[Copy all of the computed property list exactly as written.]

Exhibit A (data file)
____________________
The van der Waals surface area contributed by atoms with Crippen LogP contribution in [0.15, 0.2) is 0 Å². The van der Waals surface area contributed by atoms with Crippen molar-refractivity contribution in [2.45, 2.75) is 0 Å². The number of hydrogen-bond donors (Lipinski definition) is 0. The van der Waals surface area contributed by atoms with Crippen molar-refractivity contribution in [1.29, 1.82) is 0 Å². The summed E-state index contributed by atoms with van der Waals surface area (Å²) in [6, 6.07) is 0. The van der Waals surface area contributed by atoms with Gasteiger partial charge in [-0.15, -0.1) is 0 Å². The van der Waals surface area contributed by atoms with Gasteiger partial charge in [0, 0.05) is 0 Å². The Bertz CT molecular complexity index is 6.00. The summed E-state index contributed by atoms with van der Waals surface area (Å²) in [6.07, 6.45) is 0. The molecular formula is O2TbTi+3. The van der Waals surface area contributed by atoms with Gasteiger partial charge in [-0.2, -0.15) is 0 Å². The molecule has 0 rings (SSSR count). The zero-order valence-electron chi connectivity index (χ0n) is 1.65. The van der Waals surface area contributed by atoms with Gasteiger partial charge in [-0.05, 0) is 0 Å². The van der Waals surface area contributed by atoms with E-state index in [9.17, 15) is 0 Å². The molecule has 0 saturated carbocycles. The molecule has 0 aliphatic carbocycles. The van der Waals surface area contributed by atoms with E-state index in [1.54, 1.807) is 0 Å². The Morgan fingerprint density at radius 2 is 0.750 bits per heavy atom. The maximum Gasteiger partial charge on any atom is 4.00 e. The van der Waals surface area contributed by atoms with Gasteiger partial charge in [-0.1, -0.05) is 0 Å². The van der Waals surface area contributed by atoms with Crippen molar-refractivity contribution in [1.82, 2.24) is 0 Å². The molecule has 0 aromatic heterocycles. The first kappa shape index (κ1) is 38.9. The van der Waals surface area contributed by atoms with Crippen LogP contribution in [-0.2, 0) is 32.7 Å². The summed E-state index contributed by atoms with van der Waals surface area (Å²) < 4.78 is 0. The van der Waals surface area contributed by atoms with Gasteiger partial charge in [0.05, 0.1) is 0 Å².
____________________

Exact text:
The van der Waals surface area contributed by atoms with Crippen LogP contribution in [0.15, 0.2) is 0 Å². The van der Waals surface area contributed by atoms with Crippen molar-refractivity contribution in [2.45, 2.75) is 0 Å². The number of hydrogen-bond donors (Lipinski definition) is 0. The van der Waals surface area contributed by atoms with Crippen molar-refractivity contribution in [1.29, 1.82) is 0 Å². The summed E-state index contributed by atoms with van der Waals surface area (Å²) in [6, 6.07) is 0. The van der Waals surface area contributed by atoms with Gasteiger partial charge in [-0.15, -0.1) is 0 Å². The van der Waals surface area contributed by atoms with Gasteiger partial charge in [0, 0.05) is 0 Å². The Bertz CT molecular complexity index is 6.00. The summed E-state index contributed by atoms with van der Waals surface area (Å²) in [6.07, 6.45) is 0. The molecular formula is O2TbTi+3. The van der Waals surface area contributed by atoms with Gasteiger partial charge in [-0.2, -0.15) is 0 Å². The molecule has 0 rings (SSSR count). The zero-order valence-electron chi connectivity index (χ0n) is 1.65. The van der Waals surface area contributed by atoms with Gasteiger partial charge in [-0.05, 0) is 0 Å². The van der Waals surface area contributed by atoms with E-state index in [9.17, 15) is 0 Å². The molecule has 0 saturated carbocycles. The molecule has 0 aliphatic carbocycles. The van der Waals surface area contributed by atoms with E-state index in [1.54, 1.807) is 0 Å². The Morgan fingerprint density at radius 2 is 0.750 bits per heavy atom. The maximum Gasteiger partial charge on any atom is 4.00 e. The van der Waals surface area contributed by atoms with Gasteiger partial charge in [-0.1, -0.05) is 0 Å². The van der Waals surface area contributed by atoms with Crippen molar-refractivity contribution in [1.82, 2.24) is 0 Å². The molecule has 0 aromatic heterocycles. The first kappa shape index (κ1) is 38.9. The van der Waals surface area contributed by atoms with Crippen LogP contribution in [-0.2, 0) is 32.7 Å². The summed E-state index contributed by atoms with van der Waals surface area (Å²) < 4.78 is 0. The van der Waals surface area contributed by atoms with Gasteiger partial charge in [0.05, 0.1) is 0 Å².